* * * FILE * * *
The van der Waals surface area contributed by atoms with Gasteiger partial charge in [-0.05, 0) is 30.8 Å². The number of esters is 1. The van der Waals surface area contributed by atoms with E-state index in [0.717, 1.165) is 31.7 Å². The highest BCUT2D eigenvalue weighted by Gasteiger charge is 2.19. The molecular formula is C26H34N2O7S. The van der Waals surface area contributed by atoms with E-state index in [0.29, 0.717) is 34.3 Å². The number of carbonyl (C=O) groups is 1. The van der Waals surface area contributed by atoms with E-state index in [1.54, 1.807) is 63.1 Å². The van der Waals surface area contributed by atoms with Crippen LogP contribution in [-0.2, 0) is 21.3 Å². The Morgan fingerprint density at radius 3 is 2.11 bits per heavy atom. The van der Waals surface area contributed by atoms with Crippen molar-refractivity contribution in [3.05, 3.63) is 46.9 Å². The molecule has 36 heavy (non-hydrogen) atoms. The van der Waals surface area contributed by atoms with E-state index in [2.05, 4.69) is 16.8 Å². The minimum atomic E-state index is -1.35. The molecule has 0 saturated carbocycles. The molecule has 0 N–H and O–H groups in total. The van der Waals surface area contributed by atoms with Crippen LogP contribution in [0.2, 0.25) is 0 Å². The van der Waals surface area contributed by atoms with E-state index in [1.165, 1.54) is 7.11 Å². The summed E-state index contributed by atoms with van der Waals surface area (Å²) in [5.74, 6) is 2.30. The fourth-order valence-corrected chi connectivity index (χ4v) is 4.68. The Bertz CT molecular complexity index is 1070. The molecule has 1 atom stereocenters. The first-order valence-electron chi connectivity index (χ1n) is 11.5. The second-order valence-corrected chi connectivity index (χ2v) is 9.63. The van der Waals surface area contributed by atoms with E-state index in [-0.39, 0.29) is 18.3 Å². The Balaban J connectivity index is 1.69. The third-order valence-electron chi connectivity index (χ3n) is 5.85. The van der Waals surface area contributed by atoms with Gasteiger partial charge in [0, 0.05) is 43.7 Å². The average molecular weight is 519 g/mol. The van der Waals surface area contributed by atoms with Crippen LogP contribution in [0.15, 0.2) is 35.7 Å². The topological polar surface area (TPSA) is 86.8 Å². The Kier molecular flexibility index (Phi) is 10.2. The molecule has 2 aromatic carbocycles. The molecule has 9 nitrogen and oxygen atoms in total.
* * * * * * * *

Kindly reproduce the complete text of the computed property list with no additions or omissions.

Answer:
The van der Waals surface area contributed by atoms with Gasteiger partial charge in [-0.05, 0) is 30.8 Å². The number of esters is 1. The van der Waals surface area contributed by atoms with E-state index in [0.717, 1.165) is 31.7 Å². The highest BCUT2D eigenvalue weighted by Gasteiger charge is 2.19. The molecular formula is C26H34N2O7S. The van der Waals surface area contributed by atoms with E-state index in [0.29, 0.717) is 34.3 Å². The number of carbonyl (C=O) groups is 1. The van der Waals surface area contributed by atoms with E-state index in [1.54, 1.807) is 63.1 Å². The van der Waals surface area contributed by atoms with Crippen LogP contribution in [-0.2, 0) is 21.3 Å². The Morgan fingerprint density at radius 3 is 2.11 bits per heavy atom. The van der Waals surface area contributed by atoms with Crippen molar-refractivity contribution in [3.05, 3.63) is 46.9 Å². The molecule has 36 heavy (non-hydrogen) atoms. The van der Waals surface area contributed by atoms with E-state index in [2.05, 4.69) is 16.8 Å². The minimum atomic E-state index is -1.35. The molecule has 0 saturated carbocycles. The molecule has 0 N–H and O–H groups in total. The van der Waals surface area contributed by atoms with Crippen LogP contribution in [0.2, 0.25) is 0 Å². The van der Waals surface area contributed by atoms with E-state index in [1.165, 1.54) is 7.11 Å². The summed E-state index contributed by atoms with van der Waals surface area (Å²) in [5.74, 6) is 2.30. The fourth-order valence-corrected chi connectivity index (χ4v) is 4.68. The Bertz CT molecular complexity index is 1070. The molecule has 1 atom stereocenters. The first-order valence-electron chi connectivity index (χ1n) is 11.5. The second-order valence-corrected chi connectivity index (χ2v) is 9.63. The van der Waals surface area contributed by atoms with E-state index in [-0.39, 0.29) is 18.3 Å². The Balaban J connectivity index is 1.69. The third-order valence-electron chi connectivity index (χ3n) is 5.85. The van der Waals surface area contributed by atoms with Gasteiger partial charge in [0, 0.05) is 43.7 Å². The average molecular weight is 519 g/mol. The van der Waals surface area contributed by atoms with Crippen LogP contribution in [0.15, 0.2) is 35.7 Å². The topological polar surface area (TPSA) is 86.8 Å². The Kier molecular flexibility index (Phi) is 10.2. The molecule has 2 aromatic carbocycles. The molecule has 9 nitrogen and oxygen atoms in total.